Brace yourself for a taste of winter ’09 – a brief polar blast is about to move up the South Island bringing gales, thunder and even snow, especially tonight.
This morning a strong south westerly change arrived in Southland. Temperatures continue to fall as winds steadily pick up.
As of 12noon it was opnly 8 degrees in Invercargill with a sou’wester gusting 75km/h.
A deep low in the Southern Ocean will move into the Pacific Ocean east of Southland and Otago Tuesday bringing several fronts, each one dragging colder air behind it.
WeatherWatch.co.nz head weather analyst Philip Duncan says places south of Wellington will have a taste of winter this week. “We originally said this week would be Autumnal for all of New Zealand, that remains the case for most of the North Island however we’re shifting it up a gear to ‘Wintry’ for those south of Wellington”.
Mr Duncan says the polar air will arrive in Southland during Tuesday morning and will reach Christchurch in the afternoon. “There’ll be the typical nor’wester followed by a sou’wester bringing a sharp drop in temperatures – especially after dark tonight”.
Our Invercargill based Weather Watch reporter, Malcolm Gayfer, says the heavy wind and rain arrived around 7am. .
Mr Duncan says Southland and later coastal Otago will be struggling to get above single digits through until Thursday morning. “Daytime highs may just peak in the double digits but it’s going to feel much colder due to the wind chill”.
On Wednesday it’s the North Islands turn with the cold south westerly arriving in Wellington well before sunrise.
WeatherWatch.co.nz estimates light snow flurries may fall close to a couple hundred metres above sea level in the far south..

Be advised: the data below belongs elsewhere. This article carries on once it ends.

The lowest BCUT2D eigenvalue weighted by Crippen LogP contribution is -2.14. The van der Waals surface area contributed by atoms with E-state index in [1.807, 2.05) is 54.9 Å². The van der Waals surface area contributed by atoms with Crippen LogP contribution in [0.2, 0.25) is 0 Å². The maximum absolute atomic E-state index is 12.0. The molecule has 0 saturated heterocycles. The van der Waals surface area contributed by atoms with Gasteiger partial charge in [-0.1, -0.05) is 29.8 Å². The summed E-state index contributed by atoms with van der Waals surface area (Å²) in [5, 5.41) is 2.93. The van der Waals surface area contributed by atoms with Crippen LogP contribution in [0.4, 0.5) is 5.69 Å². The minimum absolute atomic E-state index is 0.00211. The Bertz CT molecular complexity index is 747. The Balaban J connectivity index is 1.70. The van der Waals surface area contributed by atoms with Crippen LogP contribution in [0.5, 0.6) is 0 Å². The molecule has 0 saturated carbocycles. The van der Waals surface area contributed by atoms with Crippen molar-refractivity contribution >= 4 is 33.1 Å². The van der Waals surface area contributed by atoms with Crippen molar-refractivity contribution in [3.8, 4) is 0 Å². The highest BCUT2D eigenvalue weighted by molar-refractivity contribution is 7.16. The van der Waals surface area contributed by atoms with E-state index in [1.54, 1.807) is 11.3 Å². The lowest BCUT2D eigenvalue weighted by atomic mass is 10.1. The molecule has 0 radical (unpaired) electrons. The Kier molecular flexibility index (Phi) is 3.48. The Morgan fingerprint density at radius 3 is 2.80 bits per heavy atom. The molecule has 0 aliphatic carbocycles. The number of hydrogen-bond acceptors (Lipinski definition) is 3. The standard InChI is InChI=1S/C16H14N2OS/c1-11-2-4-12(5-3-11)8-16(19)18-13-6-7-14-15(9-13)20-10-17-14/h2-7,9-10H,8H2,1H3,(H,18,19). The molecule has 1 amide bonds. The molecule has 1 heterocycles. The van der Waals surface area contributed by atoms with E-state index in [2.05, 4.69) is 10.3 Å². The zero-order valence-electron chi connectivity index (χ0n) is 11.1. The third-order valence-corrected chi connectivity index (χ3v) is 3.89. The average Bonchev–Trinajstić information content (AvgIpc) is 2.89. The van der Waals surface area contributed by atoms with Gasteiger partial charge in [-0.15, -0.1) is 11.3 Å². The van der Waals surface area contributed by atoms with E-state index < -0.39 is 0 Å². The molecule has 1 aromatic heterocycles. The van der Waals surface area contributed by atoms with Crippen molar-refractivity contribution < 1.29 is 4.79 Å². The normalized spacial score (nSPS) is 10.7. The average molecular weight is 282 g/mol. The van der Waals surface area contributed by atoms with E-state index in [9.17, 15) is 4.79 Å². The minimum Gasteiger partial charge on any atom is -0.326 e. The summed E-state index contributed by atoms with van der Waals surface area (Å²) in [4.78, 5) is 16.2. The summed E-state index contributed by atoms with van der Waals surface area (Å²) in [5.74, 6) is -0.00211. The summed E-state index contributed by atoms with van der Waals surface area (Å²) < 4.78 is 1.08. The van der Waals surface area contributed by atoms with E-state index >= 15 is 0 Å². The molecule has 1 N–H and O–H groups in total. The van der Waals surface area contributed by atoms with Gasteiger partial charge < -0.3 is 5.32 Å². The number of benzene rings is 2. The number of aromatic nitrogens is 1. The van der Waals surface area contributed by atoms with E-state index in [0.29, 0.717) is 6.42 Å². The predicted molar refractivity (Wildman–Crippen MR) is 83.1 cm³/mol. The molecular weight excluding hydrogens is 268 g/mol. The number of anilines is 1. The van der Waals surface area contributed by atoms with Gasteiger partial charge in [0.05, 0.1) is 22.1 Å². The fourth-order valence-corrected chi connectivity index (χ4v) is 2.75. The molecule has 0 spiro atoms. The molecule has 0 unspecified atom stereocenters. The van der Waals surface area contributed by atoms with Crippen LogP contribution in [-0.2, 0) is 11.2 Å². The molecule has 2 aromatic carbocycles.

South west gales are likely around Southland and Otago with severe gales in higher altitude places. Strong gusty winds are expected right up the country for much of the week with sou’westers dominating.
Auckland is far enough north to miss the polar air but Philip Duncan says it’ll be a windy, cooler week with a few brief showers here and there.
Severe Tropical Cyclone Hamish continues its assault just off Queensland’s coast. The intense category 4 cyclone (out of 5) has hurricane force winds gusting to 250km/h around the eye. The cyclone has so far remained offshore and is still tracking towards New Zealand. A large high in the Tasman Sea will slow or stop the movement of Hamish arriving here and that may cause flooding rains to move in to parts of Queensland. The cyclone is currently just far enough offshore to not cause major damage however these storms are unpredictable.
Australia’s Bureau of Meteorology describes the seas near the eye of the cyclone as “very high to phenomenal”.
We’ve set up a special link for Hamish including an Australian satellite map of the storm and all the latest data including air pressure, movement and wind speeds.
You’ll find the link to Tropical Cyclone Hamish by clicking here.